Nutrition and Lung Growth - MDPI

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Jul 18, 2018 - Stocks, J.; Hislop, A.; Sonnappa, S. Early lung development: Lifelong effect ..... Greenough, A.; Yuksel, B.; Cheeseman, P. Effect of in utero growth retardation on .... Waidyatillake, N.T.; Allen, K.J.; Lodge, C.J.; Dharmage, S.C.; ...

nutrients Review

Nutrition and Lung Growth Michele Arigliani *

ID

, Alessandro Mauro Spinelli, Ilaria Liguoro and Paola Cogo

Department of Medicine, University Hospital of Udine, Piazzale S. Maria Misericordia 1, 33100 Udine, Italy; [email protected] (A.M.S.); [email protected] (I.L.); [email protected] (P.C.) * Correspondence: [email protected]; Tel.: +39-0432-559880 Received: 19 June 2018; Accepted: 16 July 2018; Published: 18 July 2018

 

Abstract: Experimental evidence from animal models and epidemiology studies has demonstrated that nutrition affects lung development and may have a lifelong impact on respiratory health. Chronic restriction of nutrients and/or oxygen during pregnancy causes structural changes in the airways and parenchyma that may result in abnormal lung function, which is tracked throughout life. Inadequate nutritional management in very premature infants hampers lung growth and may be a contributing factor in the pathogenesis of bronchopulmonary dysplasia. Recent evidence seems to indicate that infant and childhood malnutrition does not determine lung function impairment even in the presence of reduced lung size due to delayed body growth. This review will focus on the effects of malnutrition occurring at critical time periods such as pregnancy, early life, and childhood, on lung growth and long-term lung function. Keywords: lung development; lung function; intrauterine growth restriction malnutrition; vitamins; omega-3 fatty acids; pediatrics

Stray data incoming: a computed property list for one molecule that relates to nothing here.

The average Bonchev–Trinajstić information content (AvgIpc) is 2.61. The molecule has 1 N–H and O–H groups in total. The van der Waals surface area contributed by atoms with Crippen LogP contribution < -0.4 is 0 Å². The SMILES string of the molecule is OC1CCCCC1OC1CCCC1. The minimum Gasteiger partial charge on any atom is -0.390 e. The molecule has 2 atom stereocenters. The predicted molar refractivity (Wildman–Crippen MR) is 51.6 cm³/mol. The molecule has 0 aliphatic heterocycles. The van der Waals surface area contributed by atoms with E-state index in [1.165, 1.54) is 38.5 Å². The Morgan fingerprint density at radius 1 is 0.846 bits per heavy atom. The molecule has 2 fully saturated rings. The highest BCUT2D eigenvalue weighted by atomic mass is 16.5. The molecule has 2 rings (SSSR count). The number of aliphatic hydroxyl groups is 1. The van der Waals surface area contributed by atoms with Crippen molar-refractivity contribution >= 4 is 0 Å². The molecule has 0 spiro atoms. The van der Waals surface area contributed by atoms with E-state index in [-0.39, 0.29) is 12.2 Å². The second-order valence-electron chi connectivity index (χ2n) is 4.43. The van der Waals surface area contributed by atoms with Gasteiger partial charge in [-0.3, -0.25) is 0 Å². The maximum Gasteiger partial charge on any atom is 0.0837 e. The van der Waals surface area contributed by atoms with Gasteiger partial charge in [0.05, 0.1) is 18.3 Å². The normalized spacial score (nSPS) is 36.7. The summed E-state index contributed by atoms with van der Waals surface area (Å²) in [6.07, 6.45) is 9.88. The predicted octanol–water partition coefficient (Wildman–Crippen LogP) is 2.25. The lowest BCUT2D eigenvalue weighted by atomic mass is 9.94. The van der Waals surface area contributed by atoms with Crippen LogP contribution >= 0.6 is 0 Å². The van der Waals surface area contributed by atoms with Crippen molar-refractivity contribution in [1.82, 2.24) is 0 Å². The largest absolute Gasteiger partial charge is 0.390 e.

1. Introduction Lung development is a multistage and multilevel process sustained by biochemical, mechanical and anatomical events spanning all gestational ages, from the end of the third week post-conception onwards, and continuing into post-natal life until around 22 years of age [1,2]. The lung has limited potential for recovery from early-life damage and poor lung function, a possible consequence of prenatal and perinatal insults, tracks throughout life with long-term consequences for respiratory health [3–6]. Nutrition has a key role in prenatal lung development, directly affecting mechanisms of lung growth but also influencing developmental programming through epigenetic changes [7,8]. The influence of nutrition on lung growth also continues in post-natal life, especially in early infancy [9]. Intrauterine growth restriction (IUGR) is the most common effect of chronic impaired prenatal nutrition, mostly (80–90%) due to reduced flow of nutrients and oxygen to the fetus through the placenta because of either placental insufficiency or maternal dietary deficiencies [10]. Placental insufficiency generally occurs in the second half of pregnancy, at the time of acinar and alveolar development, therefore the distal lung is most likely to be affected by IUGR [11–13]. In the neonatal period, adequate nutritional management is particularly important in extremely low birth weight infants (